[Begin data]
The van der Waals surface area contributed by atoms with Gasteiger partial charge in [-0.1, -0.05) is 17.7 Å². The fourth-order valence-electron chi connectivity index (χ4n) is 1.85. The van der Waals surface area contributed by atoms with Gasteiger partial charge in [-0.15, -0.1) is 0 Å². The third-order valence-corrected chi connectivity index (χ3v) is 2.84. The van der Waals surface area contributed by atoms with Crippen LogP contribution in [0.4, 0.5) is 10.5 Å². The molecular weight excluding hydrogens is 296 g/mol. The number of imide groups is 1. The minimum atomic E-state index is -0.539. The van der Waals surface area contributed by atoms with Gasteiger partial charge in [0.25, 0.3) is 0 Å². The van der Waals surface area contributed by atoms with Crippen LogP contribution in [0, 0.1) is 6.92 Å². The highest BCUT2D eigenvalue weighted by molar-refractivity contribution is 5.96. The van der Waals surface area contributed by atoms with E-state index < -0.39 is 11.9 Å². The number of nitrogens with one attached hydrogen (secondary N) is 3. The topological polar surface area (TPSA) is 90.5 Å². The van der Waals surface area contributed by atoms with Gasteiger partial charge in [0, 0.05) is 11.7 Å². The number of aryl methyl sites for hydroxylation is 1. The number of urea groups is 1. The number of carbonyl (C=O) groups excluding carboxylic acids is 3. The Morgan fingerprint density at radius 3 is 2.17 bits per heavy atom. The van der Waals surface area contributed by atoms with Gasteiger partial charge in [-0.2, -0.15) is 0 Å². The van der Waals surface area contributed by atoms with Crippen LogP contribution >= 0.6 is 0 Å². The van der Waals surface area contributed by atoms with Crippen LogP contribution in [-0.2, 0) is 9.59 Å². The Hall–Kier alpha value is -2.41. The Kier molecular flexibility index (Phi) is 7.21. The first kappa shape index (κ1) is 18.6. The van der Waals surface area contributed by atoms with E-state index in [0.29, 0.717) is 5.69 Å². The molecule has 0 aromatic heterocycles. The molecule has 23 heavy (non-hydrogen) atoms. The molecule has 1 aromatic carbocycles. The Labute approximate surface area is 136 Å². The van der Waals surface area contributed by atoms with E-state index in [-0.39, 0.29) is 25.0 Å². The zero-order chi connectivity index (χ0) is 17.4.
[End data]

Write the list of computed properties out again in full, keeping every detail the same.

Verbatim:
The van der Waals surface area contributed by atoms with Gasteiger partial charge in [-0.1, -0.05) is 17.7 Å². The fourth-order valence-electron chi connectivity index (χ4n) is 1.85. The van der Waals surface area contributed by atoms with Gasteiger partial charge in [-0.15, -0.1) is 0 Å². The third-order valence-corrected chi connectivity index (χ3v) is 2.84. The van der Waals surface area contributed by atoms with Crippen LogP contribution in [0.4, 0.5) is 10.5 Å². The molecular weight excluding hydrogens is 296 g/mol. The number of imide groups is 1. The minimum atomic E-state index is -0.539. The van der Waals surface area contributed by atoms with Gasteiger partial charge in [0.25, 0.3) is 0 Å². The van der Waals surface area contributed by atoms with Crippen LogP contribution in [0, 0.1) is 6.92 Å². The highest BCUT2D eigenvalue weighted by molar-refractivity contribution is 5.96. The van der Waals surface area contributed by atoms with E-state index < -0.39 is 11.9 Å². The number of nitrogens with one attached hydrogen (secondary N) is 3. The topological polar surface area (TPSA) is 90.5 Å². The van der Waals surface area contributed by atoms with Gasteiger partial charge in [0, 0.05) is 11.7 Å². The number of aryl methyl sites for hydroxylation is 1. The number of urea groups is 1. The number of carbonyl (C=O) groups excluding carboxylic acids is 3. The Morgan fingerprint density at radius 3 is 2.17 bits per heavy atom. The van der Waals surface area contributed by atoms with Gasteiger partial charge in [-0.2, -0.15) is 0 Å². The van der Waals surface area contributed by atoms with Crippen LogP contribution >= 0.6 is 0 Å². The van der Waals surface area contributed by atoms with Crippen LogP contribution in [-0.2, 0) is 9.59 Å². The Hall–Kier alpha value is -2.41. The Kier molecular flexibility index (Phi) is 7.21. The first kappa shape index (κ1) is 18.6. The van der Waals surface area contributed by atoms with E-state index in [0.29, 0.717) is 5.69 Å². The molecule has 0 aromatic heterocycles. The molecule has 23 heavy (non-hydrogen) atoms. The molecule has 1 aromatic carbocycles. The Labute approximate surface area is 136 Å². The van der Waals surface area contributed by atoms with E-state index in [-0.39, 0.29) is 25.0 Å². The zero-order chi connectivity index (χ0) is 17.4.